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Collaborative project creates a virtual world for cancer patients

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The pain and isolation of dealing with a cancer diagnosis are challenging emotional experiences for adults. Now imagine getting that diagnosis as an adolescent.

But a new collaborative effort initiated by Mette Hoybye, PhD, a visiting scholar at the Center on Stress and Health, and Henrik Bennetsen, chief executive officer and co-founder of Katalabs, aims to fuse cancer therapy with virtual worlds to provide a learning space for young cancer patients. The project, which is aimed at patients ages 13 to 24, is called BE Community.

Hoybye, whose work over the past ten years has focused on the use of social media in support of different health conditions, explains in an e-mail:

We are envisioning the BE community as a social learning space, where young patients can hang out and interact with others in a similar situation. We will provide structured learning interactions - in the form of games, videos, treatment and nutrition diaries, and visualization exercises - with the hope of improving young patients’ self-efficacy with respect to adhering to treatments and additionally with finding motivation to make good health behavior choices.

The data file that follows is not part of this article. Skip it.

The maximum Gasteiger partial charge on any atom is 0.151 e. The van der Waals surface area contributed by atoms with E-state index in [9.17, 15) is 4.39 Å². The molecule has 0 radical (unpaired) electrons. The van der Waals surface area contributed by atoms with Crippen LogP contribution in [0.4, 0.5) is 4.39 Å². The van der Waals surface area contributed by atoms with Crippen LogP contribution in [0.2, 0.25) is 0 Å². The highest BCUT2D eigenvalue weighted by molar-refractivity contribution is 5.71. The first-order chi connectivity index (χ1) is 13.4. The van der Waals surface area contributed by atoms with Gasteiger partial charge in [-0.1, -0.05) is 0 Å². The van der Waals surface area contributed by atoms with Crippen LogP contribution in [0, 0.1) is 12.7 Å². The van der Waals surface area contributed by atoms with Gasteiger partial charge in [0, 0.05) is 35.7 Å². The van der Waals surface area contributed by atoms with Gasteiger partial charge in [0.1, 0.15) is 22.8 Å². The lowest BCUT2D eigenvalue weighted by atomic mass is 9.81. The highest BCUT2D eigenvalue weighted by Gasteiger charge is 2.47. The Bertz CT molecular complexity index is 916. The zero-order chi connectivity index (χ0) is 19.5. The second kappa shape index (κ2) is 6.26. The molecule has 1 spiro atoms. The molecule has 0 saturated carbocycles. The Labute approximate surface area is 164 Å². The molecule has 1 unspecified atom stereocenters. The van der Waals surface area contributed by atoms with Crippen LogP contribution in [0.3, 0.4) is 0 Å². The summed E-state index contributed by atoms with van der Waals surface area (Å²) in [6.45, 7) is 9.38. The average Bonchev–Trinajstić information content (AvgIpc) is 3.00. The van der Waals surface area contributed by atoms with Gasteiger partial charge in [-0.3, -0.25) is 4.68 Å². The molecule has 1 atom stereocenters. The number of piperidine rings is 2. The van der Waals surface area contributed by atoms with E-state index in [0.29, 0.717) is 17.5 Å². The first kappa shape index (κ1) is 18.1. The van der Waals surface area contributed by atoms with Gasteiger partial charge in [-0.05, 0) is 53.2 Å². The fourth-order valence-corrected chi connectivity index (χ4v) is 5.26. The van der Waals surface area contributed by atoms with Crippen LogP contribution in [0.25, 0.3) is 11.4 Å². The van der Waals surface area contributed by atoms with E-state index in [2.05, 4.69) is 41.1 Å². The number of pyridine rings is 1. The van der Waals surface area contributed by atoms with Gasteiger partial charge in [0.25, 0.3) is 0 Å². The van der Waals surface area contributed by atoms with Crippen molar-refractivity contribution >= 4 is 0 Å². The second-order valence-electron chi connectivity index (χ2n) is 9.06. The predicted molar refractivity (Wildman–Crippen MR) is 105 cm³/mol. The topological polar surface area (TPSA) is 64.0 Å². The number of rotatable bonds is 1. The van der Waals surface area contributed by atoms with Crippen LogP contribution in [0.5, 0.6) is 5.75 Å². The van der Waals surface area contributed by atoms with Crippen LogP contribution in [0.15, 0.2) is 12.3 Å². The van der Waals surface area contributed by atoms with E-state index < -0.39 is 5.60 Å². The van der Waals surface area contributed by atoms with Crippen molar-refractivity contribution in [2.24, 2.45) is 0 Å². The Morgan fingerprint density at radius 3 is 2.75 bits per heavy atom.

Aiming to be more than a Facebook for adolescent cancer patients, Hoybye emphasizes the potential to provide evidence for the clinical relevance of psycho-social interventions in cancer treatment:

Patients feel empowered by support resources they find online and experience a strong sense of emotionally beneficial recognition from interactions with similar others in shared patient spaces such as discussion fora or websites. We are also planning to collect various measures of treatment adherence, for example: appointment attendance, blood tests to observe adherence to chemotherapy regimens, and possibly cortisol levels to indicate stress level.

And, on the software side of the project, Bennetsen helped develop Sirikata, the platform on which BE Community will run. He explains:

To do this we leverage the ongoing research at Stanford Computer Science's Meru Virtual World Infrastructure Groupcoupled with emerging webtechnologies that allows us to deliver fullmultiuser3D spaces in a normal web browser without having to require the user to download or install any specialized software.

Image courtesy BE Community

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